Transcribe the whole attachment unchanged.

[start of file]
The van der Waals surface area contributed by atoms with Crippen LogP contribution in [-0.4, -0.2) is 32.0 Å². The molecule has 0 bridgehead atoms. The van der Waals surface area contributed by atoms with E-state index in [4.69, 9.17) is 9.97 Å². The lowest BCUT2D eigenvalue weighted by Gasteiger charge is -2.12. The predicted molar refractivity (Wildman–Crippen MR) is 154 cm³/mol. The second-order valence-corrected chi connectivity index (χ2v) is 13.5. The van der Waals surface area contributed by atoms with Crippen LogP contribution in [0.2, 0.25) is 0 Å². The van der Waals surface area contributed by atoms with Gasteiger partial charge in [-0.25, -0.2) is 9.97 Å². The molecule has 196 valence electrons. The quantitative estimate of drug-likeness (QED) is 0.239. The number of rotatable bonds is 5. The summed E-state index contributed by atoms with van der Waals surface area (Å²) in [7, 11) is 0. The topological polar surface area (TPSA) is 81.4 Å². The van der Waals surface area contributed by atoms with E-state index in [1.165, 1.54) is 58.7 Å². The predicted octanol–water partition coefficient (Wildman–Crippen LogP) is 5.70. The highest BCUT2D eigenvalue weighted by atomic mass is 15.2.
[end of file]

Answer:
The van der Waals surface area contributed by atoms with Crippen LogP contribution in [-0.4, -0.2) is 32.0 Å². The molecule has 0 bridgehead atoms. The van der Waals surface area contributed by atoms with E-state index in [4.69, 9.17) is 9.97 Å². The lowest BCUT2D eigenvalue weighted by Gasteiger charge is -2.12. The predicted molar refractivity (Wildman–Crippen MR) is 154 cm³/mol. The second-order valence-corrected chi connectivity index (χ2v) is 13.5. The van der Waals surface area contributed by atoms with Crippen LogP contribution in [0.2, 0.25) is 0 Å². The van der Waals surface area contributed by atoms with Gasteiger partial charge in [-0.25, -0.2) is 9.97 Å². The molecule has 196 valence electrons. The quantitative estimate of drug-likeness (QED) is 0.239. The number of rotatable bonds is 5. The summed E-state index contributed by atoms with van der Waals surface area (Å²) in [7, 11) is 0. The topological polar surface area (TPSA) is 81.4 Å². The van der Waals surface area contributed by atoms with E-state index in [1.165, 1.54) is 58.7 Å². The predicted octanol–water partition coefficient (Wildman–Crippen LogP) is 5.70. The highest BCUT2D eigenvalue weighted by atomic mass is 15.2.